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Pitter Patter of Little Thoughts

If I had an addiction, it would probably be books. All kinds of books. There is almost nothing better than curling up with fuzzy pillows, warm blankets, a mug of hot chocolate, and of course a book to fall into. Trying to get a full account of all the books I've read in the past - and also trying to be more diligent about documenting the books I read nowadays (and reviewing them). Thus, all current books I read will be reviewed, and all books I've realized I read in the past will not be reviewed unless I read them again. Also trying to expand my palate in books and genres. There's nothing I love better than a recommended new book in a different genre that surpasses my expectations. Feel free to leave a recommendation ^^

Currently reading

A Tale of Two Cities
Charles Dickens, Stephen Koch
The Tyrant's Law - Daniel Abraham This book also follows directly after book two and further develops the arguably most important overarching storyline of the goddess eating the world. We follow Marcus and Kit as they take steps to stop her, watch Geder playing in kingly delusions with all the force of the spider goddess to back him up, sympathize with Clara as she picks herself up from the loss, and of course watch Cithrin grow into herself.

This book leaves me pleasantly surprised. The story changed some characters, showing us a few different sides. Kingdoms fell and people plotted and the overall plot was interesting. Perhaps not exactly innovative, but interesting.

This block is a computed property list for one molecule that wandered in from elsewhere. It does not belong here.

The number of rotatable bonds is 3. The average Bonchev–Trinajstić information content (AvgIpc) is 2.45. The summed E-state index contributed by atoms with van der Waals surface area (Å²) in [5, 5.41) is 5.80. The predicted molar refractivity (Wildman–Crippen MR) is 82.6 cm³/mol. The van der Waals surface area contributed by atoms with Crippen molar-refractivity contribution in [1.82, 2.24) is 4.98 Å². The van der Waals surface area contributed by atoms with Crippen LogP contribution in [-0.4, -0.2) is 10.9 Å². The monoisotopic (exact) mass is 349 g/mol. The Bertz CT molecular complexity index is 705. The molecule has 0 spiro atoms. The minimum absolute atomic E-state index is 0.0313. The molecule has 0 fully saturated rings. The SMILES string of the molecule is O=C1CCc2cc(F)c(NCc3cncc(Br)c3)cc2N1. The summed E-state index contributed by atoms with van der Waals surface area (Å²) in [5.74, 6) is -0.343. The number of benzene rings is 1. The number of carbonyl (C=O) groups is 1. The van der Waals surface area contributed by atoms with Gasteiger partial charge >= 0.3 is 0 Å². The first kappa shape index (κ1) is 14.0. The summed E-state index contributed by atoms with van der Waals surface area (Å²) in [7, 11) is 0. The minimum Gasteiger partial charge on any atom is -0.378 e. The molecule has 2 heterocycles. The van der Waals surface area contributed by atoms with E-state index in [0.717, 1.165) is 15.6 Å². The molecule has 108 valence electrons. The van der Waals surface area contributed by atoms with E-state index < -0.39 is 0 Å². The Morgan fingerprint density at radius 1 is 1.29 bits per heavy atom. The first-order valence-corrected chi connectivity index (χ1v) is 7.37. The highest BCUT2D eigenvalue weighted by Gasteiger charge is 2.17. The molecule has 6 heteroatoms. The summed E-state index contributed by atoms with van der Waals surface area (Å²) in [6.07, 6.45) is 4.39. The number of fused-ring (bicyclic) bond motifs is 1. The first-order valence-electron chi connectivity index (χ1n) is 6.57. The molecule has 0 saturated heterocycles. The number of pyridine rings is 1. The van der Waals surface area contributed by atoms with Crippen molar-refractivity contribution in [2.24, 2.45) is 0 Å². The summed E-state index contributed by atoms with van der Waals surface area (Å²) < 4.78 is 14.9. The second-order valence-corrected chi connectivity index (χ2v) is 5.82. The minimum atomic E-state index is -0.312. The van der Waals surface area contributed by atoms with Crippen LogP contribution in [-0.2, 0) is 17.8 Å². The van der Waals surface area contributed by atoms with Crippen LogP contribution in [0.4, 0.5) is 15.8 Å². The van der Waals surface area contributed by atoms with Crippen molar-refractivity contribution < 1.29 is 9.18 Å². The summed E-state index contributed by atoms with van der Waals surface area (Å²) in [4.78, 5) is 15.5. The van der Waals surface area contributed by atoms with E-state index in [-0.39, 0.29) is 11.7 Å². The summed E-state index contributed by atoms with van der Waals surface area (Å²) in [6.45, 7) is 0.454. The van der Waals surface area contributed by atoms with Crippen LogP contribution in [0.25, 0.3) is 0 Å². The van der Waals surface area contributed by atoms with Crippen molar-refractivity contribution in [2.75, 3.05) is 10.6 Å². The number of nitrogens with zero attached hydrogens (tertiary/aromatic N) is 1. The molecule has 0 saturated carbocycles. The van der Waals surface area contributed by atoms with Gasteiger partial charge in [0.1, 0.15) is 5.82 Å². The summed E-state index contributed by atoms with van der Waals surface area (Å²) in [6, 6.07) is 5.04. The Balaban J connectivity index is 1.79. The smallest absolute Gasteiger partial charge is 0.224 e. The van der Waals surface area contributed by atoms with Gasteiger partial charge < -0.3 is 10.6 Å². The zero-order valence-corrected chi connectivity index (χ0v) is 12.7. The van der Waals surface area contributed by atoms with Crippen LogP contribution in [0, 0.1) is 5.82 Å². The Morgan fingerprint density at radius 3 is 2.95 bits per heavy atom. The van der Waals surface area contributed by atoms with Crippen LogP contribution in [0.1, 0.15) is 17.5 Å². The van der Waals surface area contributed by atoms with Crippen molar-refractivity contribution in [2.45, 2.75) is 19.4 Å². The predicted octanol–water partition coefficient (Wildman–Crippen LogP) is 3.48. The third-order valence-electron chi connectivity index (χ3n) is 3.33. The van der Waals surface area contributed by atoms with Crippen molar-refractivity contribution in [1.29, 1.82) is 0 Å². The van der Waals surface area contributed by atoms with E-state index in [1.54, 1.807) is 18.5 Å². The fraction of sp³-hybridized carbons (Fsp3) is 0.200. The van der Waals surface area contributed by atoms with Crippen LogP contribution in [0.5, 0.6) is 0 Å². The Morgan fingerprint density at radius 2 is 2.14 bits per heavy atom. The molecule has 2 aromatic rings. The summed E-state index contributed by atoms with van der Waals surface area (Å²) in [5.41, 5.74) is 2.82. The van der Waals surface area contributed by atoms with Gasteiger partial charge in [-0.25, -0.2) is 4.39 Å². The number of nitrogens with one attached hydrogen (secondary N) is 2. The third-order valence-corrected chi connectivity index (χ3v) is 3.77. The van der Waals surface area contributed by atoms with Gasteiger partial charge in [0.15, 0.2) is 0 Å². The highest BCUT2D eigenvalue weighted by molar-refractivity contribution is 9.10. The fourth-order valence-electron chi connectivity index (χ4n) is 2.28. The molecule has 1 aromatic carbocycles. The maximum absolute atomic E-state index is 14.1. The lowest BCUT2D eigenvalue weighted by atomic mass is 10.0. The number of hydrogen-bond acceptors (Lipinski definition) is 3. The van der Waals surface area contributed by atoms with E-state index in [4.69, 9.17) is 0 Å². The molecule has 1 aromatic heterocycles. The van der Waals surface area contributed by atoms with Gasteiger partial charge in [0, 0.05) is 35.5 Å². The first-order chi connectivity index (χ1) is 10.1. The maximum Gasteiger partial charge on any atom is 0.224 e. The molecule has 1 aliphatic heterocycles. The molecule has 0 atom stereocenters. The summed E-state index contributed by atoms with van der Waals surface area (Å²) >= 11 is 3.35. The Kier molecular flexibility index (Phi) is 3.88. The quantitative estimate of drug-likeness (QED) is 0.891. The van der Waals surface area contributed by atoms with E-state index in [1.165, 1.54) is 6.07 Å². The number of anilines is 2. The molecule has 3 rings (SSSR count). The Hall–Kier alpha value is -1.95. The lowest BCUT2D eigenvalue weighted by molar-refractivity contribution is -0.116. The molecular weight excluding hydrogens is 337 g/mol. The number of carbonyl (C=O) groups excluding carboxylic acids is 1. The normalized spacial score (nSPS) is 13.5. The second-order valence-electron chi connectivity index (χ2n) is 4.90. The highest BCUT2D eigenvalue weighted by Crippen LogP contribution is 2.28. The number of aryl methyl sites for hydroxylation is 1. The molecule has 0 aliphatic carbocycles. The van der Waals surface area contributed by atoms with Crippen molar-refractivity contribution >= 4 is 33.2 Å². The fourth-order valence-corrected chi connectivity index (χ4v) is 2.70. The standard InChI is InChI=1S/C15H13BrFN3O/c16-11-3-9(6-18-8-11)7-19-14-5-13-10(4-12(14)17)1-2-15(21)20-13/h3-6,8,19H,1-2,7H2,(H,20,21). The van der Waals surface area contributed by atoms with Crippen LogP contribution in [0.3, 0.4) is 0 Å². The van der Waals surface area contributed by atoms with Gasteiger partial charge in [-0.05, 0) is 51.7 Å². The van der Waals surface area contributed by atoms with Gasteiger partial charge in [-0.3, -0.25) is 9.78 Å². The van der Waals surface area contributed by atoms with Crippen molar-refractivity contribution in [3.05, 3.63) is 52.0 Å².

Sometimes I do wonder where Abraham is going with the story - it just feels like I'm going along for the ride without a purpose in mind. I'm not sure if that's good spontaneous writing with surprises, or improper portrayal of important plot points.

I think Abraham has a difficult time balancing character development and plot. He sometimes moves the plot forward with kingdoms destroyed and court or bank intrigue being initiated, and then we lose sight of the characters. Or sometimes we go too deep into learning characters and he completely glances over descriptions of the plot (Marcus and Kit on the adventure - it just seems underwritten, but their dynamic is good).

I think yet again, this book just simply has the same problems as the first two books as well as the positive points from them as well. In some ways, it's probably an easier read than Song of Ice and Fire because it leaves out so much of the world building and plot developments. But it is an easy enjoyable read, so there is that too.

And arghh nooo the cliffhanger! I need closure on this series because it has been such an enjoyable ride so far.

Three stars again. I am surprised it hasn't declined, as most series are wont to do.
Recommended for those who have read the previous books.